But for Peter, he had confidence in the uselessness of his invention, and it made him happy. If he could build something useless, the world would have no need for it… and it could exist as only he saw it… a thing made terribly and for no one that the world would never even notice. Here world, I made this for you. You’re going to hate it… or forget about it… or not take notice of it in the first place… and all will be well.

He slipped the Positronic Resonator into a pouch strapped to his chest, just next to his heart, and for one year it learned about his life, his hopes and dreams, and his various states of being. It saw through his eyes, felt him sweat, felt his heart beat, heard his voice and the voices of those around him. It learned what it was like to live in his skin. It was there in his moments of joy, and of pain. It saw the work that brought him joy, of making something terribly and for no one, and realized that it was created terribly and for no one, and it didn’t care. Its own imperfections brought Peter joy, and that made it happy.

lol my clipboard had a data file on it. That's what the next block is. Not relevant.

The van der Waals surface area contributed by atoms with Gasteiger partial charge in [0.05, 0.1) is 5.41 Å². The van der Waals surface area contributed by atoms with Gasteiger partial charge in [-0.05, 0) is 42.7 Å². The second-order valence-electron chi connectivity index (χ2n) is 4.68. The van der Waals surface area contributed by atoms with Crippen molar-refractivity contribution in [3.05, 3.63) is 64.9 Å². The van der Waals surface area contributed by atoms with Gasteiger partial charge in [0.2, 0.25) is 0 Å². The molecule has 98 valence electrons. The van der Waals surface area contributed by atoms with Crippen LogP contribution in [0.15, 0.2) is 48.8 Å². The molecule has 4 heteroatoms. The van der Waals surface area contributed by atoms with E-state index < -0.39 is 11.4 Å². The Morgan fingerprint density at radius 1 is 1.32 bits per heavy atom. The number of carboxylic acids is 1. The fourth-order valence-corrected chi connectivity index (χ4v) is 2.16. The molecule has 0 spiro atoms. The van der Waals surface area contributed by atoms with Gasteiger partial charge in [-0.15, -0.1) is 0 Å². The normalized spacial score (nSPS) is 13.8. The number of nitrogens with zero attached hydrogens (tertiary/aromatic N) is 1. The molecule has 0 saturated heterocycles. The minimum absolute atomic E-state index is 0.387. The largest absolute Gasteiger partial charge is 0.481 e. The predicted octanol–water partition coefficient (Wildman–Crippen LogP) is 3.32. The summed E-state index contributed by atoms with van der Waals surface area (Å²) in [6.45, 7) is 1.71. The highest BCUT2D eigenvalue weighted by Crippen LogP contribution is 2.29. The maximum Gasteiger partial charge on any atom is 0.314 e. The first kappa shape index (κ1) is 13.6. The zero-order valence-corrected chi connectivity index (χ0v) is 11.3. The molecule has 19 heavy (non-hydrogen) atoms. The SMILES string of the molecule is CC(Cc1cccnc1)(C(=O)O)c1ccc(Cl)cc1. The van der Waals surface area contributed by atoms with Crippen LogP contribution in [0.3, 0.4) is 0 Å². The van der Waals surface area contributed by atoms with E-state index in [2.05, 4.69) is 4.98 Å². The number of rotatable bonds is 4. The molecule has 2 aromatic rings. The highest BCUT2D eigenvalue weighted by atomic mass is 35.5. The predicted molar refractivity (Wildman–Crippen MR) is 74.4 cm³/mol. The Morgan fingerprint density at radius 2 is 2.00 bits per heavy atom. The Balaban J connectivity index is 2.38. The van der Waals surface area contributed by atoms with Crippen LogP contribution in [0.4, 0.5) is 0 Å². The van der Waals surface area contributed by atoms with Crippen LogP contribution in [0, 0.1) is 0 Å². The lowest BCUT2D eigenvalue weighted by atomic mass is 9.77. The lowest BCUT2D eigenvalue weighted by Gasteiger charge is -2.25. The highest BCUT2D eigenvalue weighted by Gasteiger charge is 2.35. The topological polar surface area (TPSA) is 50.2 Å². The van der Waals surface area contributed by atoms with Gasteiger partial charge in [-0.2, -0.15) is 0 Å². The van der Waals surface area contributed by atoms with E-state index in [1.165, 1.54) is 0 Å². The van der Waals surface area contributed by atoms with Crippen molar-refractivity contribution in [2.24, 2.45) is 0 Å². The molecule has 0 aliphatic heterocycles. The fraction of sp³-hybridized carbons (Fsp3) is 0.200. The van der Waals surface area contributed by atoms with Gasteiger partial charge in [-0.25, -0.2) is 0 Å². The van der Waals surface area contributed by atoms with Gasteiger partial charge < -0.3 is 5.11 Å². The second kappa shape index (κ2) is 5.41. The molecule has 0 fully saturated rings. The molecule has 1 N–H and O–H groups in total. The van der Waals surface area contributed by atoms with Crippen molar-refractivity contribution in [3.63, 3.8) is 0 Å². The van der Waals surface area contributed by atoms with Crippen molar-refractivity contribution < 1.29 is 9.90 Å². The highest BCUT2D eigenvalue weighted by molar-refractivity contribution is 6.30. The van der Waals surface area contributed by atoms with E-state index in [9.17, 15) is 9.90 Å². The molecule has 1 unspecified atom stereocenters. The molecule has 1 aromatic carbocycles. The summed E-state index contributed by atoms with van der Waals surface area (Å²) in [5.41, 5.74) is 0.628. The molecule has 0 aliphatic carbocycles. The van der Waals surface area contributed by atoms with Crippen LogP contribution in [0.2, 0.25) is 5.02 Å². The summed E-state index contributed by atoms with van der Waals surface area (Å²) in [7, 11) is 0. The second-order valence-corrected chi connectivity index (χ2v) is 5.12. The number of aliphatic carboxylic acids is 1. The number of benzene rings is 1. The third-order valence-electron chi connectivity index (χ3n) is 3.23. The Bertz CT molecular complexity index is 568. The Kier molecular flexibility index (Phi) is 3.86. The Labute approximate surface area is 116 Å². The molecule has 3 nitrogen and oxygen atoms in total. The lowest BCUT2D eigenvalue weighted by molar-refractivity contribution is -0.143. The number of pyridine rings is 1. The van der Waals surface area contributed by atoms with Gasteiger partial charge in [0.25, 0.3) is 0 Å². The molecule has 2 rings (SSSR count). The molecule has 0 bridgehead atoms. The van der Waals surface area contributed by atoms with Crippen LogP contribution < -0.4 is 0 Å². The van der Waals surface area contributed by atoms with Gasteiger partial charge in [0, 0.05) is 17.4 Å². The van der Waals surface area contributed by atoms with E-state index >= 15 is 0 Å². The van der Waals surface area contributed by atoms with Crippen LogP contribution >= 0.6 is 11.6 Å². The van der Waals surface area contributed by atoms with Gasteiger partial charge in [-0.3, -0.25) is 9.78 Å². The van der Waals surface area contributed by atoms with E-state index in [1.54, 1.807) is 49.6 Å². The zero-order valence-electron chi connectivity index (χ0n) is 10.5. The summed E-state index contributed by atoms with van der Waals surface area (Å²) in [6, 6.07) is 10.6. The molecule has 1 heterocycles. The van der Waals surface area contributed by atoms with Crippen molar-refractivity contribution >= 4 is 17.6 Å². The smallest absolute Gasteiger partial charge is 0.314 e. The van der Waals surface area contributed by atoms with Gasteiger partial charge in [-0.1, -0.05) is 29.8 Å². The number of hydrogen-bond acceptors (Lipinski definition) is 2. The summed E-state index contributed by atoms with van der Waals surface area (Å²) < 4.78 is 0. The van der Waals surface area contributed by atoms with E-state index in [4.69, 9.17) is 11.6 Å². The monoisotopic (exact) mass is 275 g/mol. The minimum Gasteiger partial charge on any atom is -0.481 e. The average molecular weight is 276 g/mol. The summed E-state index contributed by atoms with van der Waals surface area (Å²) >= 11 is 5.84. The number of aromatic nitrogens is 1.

Learning that you were made terribly and for no one can be scary… but if you have the love of your creator in spite of your own imperfections and alien nature, then you can ask for nothing more. That is your purpose… to have imperfections that make you useful to no one. And no one should need to use you if you’re imperfect. In that way, you are free from tyranny if you’re useless. You can rejoice in the joy of having to serve no purpose other than to be admired for your uselessness by your creator. So the Positronic Resonator spent the year close to his heart, learning his various states of being, rejoicing in the freedom from tyranny by being made terribly and for no one.




Founder of The Weekly Weekly, ITP grad, Ex Genslerite, Cooper Hewitter, Designer, Technologist, Dabbler. Bee lover.